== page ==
To be a great teacher, you need to be a great communicator. You need to be aware of how your word choice, inflection and body language affect the way your student engages with the lesson content.
Your body is communicating with your students even when you haven’t said a word. Students will pick up your chair-slump and feel less enthused by their music. They’ll see the furrow of your brow in the corner of their eye and wonder what they’re doing wrong. They may not even consciously think about these things, but it will affect their lesson experience.
Aim to make your body language communicate openness, energy and positivity. Sitting forward in your chair will tell your students that you’re interested in their performance. Nods will let them know you get what they’re saying. Every little tap and angle matters.
Where you sit and stand in the room will also change a student’s perspective. Most of the time you will want to sit close to your student so that you communicate with them easily. Sometimes, however, it can be useful to get out of the student’s peripheral vision so they can go into their own little performance bubble. Play with your teaching space and notice the influence for each student.
Yes, what you wear matters too.
Imagine 2 insurance company offices. In IAEF Insurance Ltd, all the staff are wearing shirts and blazers. In AEFI Insurance Ltd, everyone is wearing vests and boardshorts. Which insurance company are you likely to choose?
I think the answer is pretty clear. Now, what if the office attire looked the same but you were comparing surfboard suppliers instead?
I’m not here to say that you need to wear a suit. But you should look how people expect a professional teacher to look. This will vary depending on local culture, so I suggest you imagine a well-respected school teacher where you are and base your personal dresscode off of that.
It’s one more signal to the parents and students you work with that you respect their trust in you and take the responsibility seriously.
Never put yourself in the position of having to say: “Do as I say, not as I do!”
Every time you play for your student, consider it a performance. Produce a beautiful tone, use exemplary technique and always (always, always, always!) sit with proper posture.
You can take modelling further than this, too. Try modelling with your voice the sound you want your student to create, or modelling in the air the movements you want from them. This can often be more powerful than several minutes of explanation.
Students will mirror your mood. You need to show them you’re excited to teach them and that you love music.
This can be as simple as training yourself to smile more and putting some extra animation into your voice when you’re feeling a little tired. (Bonus: You might just find you feel more energised after you’ve “faked” the energy for your student!)
You also need to show enthusiasm for your students’ pieces so that they feel excited to learn them. Tell your students what you love about pieces as you introduce them. Give them a little background info on the composer or let them know what song the rhythm reminds you of. (If the music is so boring that you can’t find anything fun to comment on, then please choose some different music!)
People of all ages want to be heard. They need to know that they matter and are seen as an individual.
It’s easy as a teacher (and as a human) to get distracted while someone else is talking. We start thinking about the next thing on our list or how to solve an issue in their technique and we nod along, but we’re not really listening.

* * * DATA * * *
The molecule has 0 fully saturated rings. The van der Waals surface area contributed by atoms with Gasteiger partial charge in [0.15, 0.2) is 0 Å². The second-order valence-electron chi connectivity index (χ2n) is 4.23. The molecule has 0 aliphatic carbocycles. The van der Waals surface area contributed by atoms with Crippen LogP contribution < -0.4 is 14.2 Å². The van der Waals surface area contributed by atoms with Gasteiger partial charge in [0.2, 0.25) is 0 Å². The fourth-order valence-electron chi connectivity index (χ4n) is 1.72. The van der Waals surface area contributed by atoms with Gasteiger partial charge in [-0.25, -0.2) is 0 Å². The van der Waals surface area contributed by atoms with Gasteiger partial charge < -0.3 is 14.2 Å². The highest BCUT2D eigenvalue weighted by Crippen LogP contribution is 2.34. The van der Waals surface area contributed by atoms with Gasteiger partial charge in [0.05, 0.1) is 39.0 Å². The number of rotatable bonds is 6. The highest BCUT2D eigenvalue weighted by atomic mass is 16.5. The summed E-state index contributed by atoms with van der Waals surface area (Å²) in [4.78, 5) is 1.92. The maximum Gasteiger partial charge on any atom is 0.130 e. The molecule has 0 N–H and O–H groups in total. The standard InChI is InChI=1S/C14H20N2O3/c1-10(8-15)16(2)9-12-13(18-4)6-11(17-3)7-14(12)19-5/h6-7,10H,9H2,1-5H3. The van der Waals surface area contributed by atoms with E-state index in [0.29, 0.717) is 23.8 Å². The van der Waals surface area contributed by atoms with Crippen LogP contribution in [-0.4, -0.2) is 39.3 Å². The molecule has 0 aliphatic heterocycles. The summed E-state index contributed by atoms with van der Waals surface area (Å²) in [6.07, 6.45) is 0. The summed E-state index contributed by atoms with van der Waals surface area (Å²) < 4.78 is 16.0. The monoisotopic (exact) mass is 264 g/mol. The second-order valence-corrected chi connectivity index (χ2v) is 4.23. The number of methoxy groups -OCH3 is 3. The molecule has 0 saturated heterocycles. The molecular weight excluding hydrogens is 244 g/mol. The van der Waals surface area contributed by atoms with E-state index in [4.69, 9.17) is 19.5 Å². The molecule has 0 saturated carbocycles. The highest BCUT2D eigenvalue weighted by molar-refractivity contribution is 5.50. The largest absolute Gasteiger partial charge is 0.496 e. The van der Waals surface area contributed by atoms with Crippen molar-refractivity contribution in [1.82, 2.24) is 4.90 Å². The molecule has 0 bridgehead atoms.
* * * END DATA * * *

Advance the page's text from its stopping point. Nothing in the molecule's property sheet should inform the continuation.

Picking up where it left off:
I’m sure you’ve been on the receiving end of this too. Did it feel good?
We need to get in the habit of listening properly to what our students are saying. Quite often, they will reveal something you didn’t know about them. You might pick up on a misunderstanding they have about a musical concept. You might learn that they love ballet and find an opportunity to connect that to their repertoire later. You never know until you start paying attention.
The right question is often the magic key for a student to move forward. Asking great questions can lead your student to discover the answer themselves and take ownership of the knowledge.
Frame your questions to get your student thinking and puzzling by avoid questions which have a yes/no answer. For example, “What practice strategy could we try here?” is likely to get a more interesting answer than “Should we try using the metronome?”
When the goal is to promote learning rather than check understanding, ‘discover’ questions are better than ‘quiz’ questions. Discovery questions often start with “What do you think…?” They invite students to consider what something could mean or a solution they could use to a given problem rather than sounding like a test they might fail.
While we want our questions to encourage thought and discovery, we also want to avoid the vagueness trap. When we ask things like “What do you think of this piece?” we risk getting a flat answer because the student doesn’t know which direction to turn with this question. But if we asked them “What do you notice about the dynamics here?” or “What’s unusual about the rhythm?” they will be able to provide us with a much more interesting response.
Humans are storytelling creatures. We love a good yarn which brings our imaginations to life. 🙂
Evoking metaphors like a bouncing trampoline for staccato notes or a grumpy grandparent for a piece with a certain tone is a great way to get students to connect to the music they’re learning.
You can also connect with students by telling them stories from your own experiences with certain pieces or composers. Tell them about your first concert when they’re preparing for theirs, or how you learnt to love Bartók because it was your uncle’s favourite.